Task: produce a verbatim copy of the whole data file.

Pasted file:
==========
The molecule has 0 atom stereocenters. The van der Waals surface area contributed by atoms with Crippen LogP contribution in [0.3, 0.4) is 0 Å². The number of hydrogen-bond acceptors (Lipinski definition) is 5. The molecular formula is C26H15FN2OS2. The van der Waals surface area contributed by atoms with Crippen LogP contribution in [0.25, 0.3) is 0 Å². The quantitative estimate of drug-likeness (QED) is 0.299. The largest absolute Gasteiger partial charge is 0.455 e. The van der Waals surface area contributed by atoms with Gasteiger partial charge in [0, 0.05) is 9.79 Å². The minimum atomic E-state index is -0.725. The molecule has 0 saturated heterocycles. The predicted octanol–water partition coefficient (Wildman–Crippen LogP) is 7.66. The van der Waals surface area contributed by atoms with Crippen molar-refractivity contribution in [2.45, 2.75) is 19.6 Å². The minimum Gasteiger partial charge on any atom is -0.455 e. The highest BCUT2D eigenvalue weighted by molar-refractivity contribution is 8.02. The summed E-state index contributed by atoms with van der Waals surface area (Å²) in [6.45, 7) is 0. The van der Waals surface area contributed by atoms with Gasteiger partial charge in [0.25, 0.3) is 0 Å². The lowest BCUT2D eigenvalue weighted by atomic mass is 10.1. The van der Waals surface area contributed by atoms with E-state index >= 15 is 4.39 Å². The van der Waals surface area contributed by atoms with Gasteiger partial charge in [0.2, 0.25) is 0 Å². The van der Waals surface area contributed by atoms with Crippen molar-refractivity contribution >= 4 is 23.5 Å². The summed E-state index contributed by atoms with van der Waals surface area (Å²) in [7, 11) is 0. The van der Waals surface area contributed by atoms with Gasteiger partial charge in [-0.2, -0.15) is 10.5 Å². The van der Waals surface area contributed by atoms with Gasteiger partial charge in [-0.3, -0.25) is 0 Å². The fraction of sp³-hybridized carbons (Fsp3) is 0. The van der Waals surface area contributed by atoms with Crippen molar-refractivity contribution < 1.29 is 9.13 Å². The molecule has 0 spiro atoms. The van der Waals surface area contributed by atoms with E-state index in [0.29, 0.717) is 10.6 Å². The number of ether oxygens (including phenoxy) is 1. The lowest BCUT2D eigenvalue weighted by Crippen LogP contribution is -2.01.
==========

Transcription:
The molecule has 0 atom stereocenters. The van der Waals surface area contributed by atoms with Crippen LogP contribution in [0.3, 0.4) is 0 Å². The number of hydrogen-bond acceptors (Lipinski definition) is 5. The molecular formula is C26H15FN2OS2. The van der Waals surface area contributed by atoms with Crippen LogP contribution in [0.25, 0.3) is 0 Å². The quantitative estimate of drug-likeness (QED) is 0.299. The largest absolute Gasteiger partial charge is 0.455 e. The van der Waals surface area contributed by atoms with Gasteiger partial charge in [0, 0.05) is 9.79 Å². The minimum atomic E-state index is -0.725. The molecule has 0 saturated heterocycles. The predicted octanol–water partition coefficient (Wildman–Crippen LogP) is 7.66. The van der Waals surface area contributed by atoms with Crippen molar-refractivity contribution in [2.45, 2.75) is 19.6 Å². The minimum Gasteiger partial charge on any atom is -0.455 e. The highest BCUT2D eigenvalue weighted by molar-refractivity contribution is 8.02. The summed E-state index contributed by atoms with van der Waals surface area (Å²) in [6.45, 7) is 0. The van der Waals surface area contributed by atoms with Gasteiger partial charge in [0.25, 0.3) is 0 Å². The lowest BCUT2D eigenvalue weighted by atomic mass is 10.1. The van der Waals surface area contributed by atoms with E-state index >= 15 is 4.39 Å². The van der Waals surface area contributed by atoms with Gasteiger partial charge in [0.2, 0.25) is 0 Å². The van der Waals surface area contributed by atoms with Crippen molar-refractivity contribution >= 4 is 23.5 Å². The summed E-state index contributed by atoms with van der Waals surface area (Å²) in [7, 11) is 0. The van der Waals surface area contributed by atoms with Gasteiger partial charge in [-0.2, -0.15) is 10.5 Å². The van der Waals surface area contributed by atoms with Gasteiger partial charge in [-0.3, -0.25) is 0 Å². The fraction of sp³-hybridized carbons (Fsp3) is 0. The van der Waals surface area contributed by atoms with Crippen molar-refractivity contribution < 1.29 is 9.13 Å². The molecule has 0 spiro atoms. The van der Waals surface area contributed by atoms with E-state index in [0.29, 0.717) is 10.6 Å². The number of ether oxygens (including phenoxy) is 1. The lowest BCUT2D eigenvalue weighted by Crippen LogP contribution is -2.01.